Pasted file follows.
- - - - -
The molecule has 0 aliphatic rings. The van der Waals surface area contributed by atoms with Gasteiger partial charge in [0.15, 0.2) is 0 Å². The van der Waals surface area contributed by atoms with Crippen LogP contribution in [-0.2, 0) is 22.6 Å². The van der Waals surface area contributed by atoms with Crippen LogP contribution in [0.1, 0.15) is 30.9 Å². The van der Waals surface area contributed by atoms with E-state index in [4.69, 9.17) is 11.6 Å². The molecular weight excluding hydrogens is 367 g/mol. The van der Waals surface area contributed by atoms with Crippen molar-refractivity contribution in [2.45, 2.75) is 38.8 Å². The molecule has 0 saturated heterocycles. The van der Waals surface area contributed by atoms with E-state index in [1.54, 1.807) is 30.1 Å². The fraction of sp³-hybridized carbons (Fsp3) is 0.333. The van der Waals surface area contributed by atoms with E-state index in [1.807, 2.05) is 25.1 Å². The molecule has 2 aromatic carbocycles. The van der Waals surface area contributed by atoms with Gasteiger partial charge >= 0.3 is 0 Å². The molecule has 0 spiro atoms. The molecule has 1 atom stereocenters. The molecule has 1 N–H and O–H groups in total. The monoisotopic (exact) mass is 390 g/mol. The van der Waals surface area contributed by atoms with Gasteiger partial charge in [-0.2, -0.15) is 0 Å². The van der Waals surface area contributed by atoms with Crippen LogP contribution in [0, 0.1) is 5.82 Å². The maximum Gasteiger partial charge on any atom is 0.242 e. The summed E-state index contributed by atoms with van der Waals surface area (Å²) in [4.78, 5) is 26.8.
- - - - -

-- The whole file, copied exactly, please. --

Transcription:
The molecule has 0 aliphatic rings. The van der Waals surface area contributed by atoms with Gasteiger partial charge in [0.15, 0.2) is 0 Å². The van der Waals surface area contributed by atoms with Crippen LogP contribution in [-0.2, 0) is 22.6 Å². The van der Waals surface area contributed by atoms with Crippen LogP contribution in [0.1, 0.15) is 30.9 Å². The van der Waals surface area contributed by atoms with E-state index in [4.69, 9.17) is 11.6 Å². The molecular weight excluding hydrogens is 367 g/mol. The van der Waals surface area contributed by atoms with Crippen molar-refractivity contribution in [2.45, 2.75) is 38.8 Å². The molecule has 0 saturated heterocycles. The van der Waals surface area contributed by atoms with E-state index in [1.54, 1.807) is 30.1 Å². The fraction of sp³-hybridized carbons (Fsp3) is 0.333. The van der Waals surface area contributed by atoms with E-state index in [1.807, 2.05) is 25.1 Å². The molecule has 2 aromatic carbocycles. The van der Waals surface area contributed by atoms with Gasteiger partial charge >= 0.3 is 0 Å². The molecule has 0 spiro atoms. The molecule has 1 atom stereocenters. The molecule has 1 N–H and O–H groups in total. The monoisotopic (exact) mass is 390 g/mol. The van der Waals surface area contributed by atoms with Gasteiger partial charge in [-0.2, -0.15) is 0 Å². The van der Waals surface area contributed by atoms with Crippen LogP contribution in [0, 0.1) is 5.82 Å². The maximum Gasteiger partial charge on any atom is 0.242 e. The summed E-state index contributed by atoms with van der Waals surface area (Å²) in [4.78, 5) is 26.8.